Jacques Mattheij made a small, but awesome, mistake. He went on eBay one evening and bid on a bunch of bulk LEGO brick auctions, then went to sleep. Upon waking, he discovered that he was the high bidder on many, and was now the proud owner of two tons of LEGO bricks. (This is about 4400 pounds.) He wrote, "[L]esson 1: if you win almost all bids you are bidding too high."

Mattheij had noticed that bulk, unsorted bricks sell for something like €10/kilogram, whereas sets are roughly €40/kg and rare parts go for up to €100/kg. Much of the value of the bricks is in their sorting. If he could reduce the entropy of these bins of unsorted bricks, he could make a tidy profit. While many people do this work by hand, the problem is enormous—just the kind of challenge for a computer. Mattheij writes:

There are 38000+ shapes and there are 100+ possible shades of color (you can roughly tell how old someone is by asking them what lego colors they remember from their youth).

In the following months, Mattheij built a proof-of-concept sorting system using, of course, LEGO. He broke the problem down into a series of sub-problems (including "feeding LEGO reliably from a hopper is surprisingly hard," one of those facts of nature that will stymie even the best system design). After tinkering with the prototype at length, he expanded the system to a surprisingly complex system of conveyer belts (powered by a home treadmill), various pieces of cabinetry, and "copious quantities of crazy glue."

Here's a video showing the current system running at low speed:

The key part of the system was running the bricks past a camera paired with a computer running a neural net-based image classifier. That allows the computer (when sufficiently trained on brick images) to recognize bricks and thus categorize them by color, shape, or other parameters. Remember that as bricks pass by, they can be in any orientation, can be dirty, can even be stuck to other pieces. So having a flexible software system is key to recognizing—in a fraction of a second—what a given brick is, in order to sort it out. When a match is found, a jet of compressed air pops the piece off the conveyer belt and into a waiting bin.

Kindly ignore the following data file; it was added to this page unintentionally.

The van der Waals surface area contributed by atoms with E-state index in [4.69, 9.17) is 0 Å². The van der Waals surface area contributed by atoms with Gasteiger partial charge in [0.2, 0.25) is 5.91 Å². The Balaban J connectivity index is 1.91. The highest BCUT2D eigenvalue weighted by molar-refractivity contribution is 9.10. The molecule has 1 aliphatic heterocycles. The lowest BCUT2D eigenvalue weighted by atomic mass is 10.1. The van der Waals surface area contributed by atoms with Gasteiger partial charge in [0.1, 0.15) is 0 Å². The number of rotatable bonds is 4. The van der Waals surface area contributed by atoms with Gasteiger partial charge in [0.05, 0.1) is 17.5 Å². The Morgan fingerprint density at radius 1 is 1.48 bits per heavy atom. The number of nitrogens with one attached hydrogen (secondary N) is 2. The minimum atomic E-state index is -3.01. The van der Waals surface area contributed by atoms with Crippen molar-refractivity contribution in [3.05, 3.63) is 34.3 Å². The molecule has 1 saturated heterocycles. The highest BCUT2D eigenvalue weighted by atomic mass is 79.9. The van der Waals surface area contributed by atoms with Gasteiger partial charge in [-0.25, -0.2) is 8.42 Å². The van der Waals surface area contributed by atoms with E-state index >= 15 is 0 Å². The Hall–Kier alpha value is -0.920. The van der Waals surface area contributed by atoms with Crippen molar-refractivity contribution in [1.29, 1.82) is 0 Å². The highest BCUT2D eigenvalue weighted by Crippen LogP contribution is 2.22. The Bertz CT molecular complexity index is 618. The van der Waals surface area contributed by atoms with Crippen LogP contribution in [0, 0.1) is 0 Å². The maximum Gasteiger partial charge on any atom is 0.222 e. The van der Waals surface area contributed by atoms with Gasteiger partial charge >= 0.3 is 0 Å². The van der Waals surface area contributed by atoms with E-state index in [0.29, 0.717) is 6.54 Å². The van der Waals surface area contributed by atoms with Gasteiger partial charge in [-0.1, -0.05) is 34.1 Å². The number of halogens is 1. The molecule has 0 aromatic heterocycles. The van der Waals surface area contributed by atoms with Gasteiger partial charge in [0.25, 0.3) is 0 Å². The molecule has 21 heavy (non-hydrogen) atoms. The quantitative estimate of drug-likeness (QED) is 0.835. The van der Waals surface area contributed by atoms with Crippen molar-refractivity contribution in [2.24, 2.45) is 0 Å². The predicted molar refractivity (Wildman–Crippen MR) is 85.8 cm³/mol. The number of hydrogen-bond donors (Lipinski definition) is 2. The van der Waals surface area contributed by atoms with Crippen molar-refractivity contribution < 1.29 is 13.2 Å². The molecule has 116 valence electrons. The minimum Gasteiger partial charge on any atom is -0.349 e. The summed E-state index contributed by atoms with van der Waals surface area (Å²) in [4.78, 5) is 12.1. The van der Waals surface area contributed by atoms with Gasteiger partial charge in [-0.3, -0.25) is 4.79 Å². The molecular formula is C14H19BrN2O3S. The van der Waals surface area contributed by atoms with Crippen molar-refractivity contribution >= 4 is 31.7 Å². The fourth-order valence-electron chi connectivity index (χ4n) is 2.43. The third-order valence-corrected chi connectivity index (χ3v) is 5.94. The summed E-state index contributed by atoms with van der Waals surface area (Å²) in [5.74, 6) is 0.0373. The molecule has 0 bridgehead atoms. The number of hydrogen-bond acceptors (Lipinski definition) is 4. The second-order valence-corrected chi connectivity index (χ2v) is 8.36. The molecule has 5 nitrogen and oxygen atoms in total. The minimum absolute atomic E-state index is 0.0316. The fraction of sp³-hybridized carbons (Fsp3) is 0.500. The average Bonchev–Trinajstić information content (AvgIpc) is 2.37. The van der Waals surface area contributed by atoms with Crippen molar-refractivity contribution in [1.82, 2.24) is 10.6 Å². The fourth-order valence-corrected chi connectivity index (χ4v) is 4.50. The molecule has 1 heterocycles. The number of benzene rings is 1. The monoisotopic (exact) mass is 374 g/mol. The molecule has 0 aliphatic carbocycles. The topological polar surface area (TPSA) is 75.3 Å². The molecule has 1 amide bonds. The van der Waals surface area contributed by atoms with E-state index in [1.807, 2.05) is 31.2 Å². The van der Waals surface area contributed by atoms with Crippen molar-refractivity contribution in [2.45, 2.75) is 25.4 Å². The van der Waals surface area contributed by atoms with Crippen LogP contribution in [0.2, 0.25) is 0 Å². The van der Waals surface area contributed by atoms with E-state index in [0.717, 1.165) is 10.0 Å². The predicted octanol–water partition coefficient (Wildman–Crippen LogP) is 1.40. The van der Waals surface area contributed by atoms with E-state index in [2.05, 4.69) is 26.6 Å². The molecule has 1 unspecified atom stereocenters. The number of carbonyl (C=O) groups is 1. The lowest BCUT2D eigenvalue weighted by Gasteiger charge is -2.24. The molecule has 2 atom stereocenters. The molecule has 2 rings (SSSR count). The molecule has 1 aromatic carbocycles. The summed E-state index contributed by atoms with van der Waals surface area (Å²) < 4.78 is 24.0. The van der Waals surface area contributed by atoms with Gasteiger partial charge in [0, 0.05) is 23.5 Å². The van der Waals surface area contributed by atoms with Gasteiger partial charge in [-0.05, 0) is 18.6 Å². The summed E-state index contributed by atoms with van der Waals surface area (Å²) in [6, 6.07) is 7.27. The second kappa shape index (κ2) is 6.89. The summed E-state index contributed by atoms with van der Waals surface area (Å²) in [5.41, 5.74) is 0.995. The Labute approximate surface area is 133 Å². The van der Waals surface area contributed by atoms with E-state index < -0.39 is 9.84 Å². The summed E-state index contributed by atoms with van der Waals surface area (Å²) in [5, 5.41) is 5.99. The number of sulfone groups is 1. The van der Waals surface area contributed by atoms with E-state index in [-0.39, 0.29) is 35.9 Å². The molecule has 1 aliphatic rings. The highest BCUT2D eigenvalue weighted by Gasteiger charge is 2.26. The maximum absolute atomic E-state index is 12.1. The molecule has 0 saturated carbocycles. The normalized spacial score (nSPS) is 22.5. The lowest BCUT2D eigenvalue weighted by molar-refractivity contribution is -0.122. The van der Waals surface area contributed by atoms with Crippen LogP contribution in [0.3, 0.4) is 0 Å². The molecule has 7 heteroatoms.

After much experimentation, Mattheij rewrote the software (several times in fact) to accomplish a variety of basic tasks. At its core, the system takes images from a webcam and feeds them to a neural network to do the classification. Of course, the neural net needs to be "trained" by showing it lots of images, and telling it what those images represent. Mattheij's breakthrough was allowing the machine to effectively train itself, with guidance: Running pieces through allows the system to take its own photos, make a guess, and build on that guess. As long as Mattheij corrects the incorrect guesses, he ends up with a decent (and self-reinforcing) corpus of training data. As the machine continues running, it can rack up more training, allowing it to recognize a broad variety of pieces on the fly.

Here's another video, focusing on how the pieces move on conveyer belts (running at slow speed so puny humans can follow). You can also see the air jets in action:

In an email interview, Mattheij told Mental Floss that the system currently sorts LEGO bricks into more than 50 categories. It can also be run in a color-sorting mode to bin the parts across 12 color groups. (Thus at present you'd likely do a two-pass sort on the bricks: once for shape, then a separate pass for color.) He continues to refine the system, with a focus on making its recognition abilities faster. At some point down the line, he plans to make the software portion open source. You're on your own as far as building conveyer belts, bins, and so forth.

Check out Mattheij's writeup in two parts for more information. It starts with an overview of the story, followed up with a deep dive on the software. He's also tweeting about the project (among other things). And if you look around a bit, you'll find bulk LEGO brick auctions online—it's definitely a thing!

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Opening Ceremony
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These $425 Jeans Can Turn Into Jorts
May 19, 2017
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Opening Ceremony

Modular clothing used to consist of something simple, like a reversible jacket. Today, it’s a $425 pair of detachable jeans.

Apparel retailer Opening Ceremony recently debuted a pair of “2 in 1 Y/Project” trousers that look fairly peculiar. The legs are held to the crotch by a pair of loops, creating a disjointed C-3PO effect. Undo the loops and you can now remove the legs entirely, leaving a pair of jean shorts in their wake. The result goes from this:

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Opening Ceremony

To this:

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Opening Ceremony

The company also offers a slightly different cut with button tabs in black for $460. If these aren’t audacious enough for you, the Y/Project line includes jumpsuits with removable legs and garter-equipped jeans.

[h/t Mashable]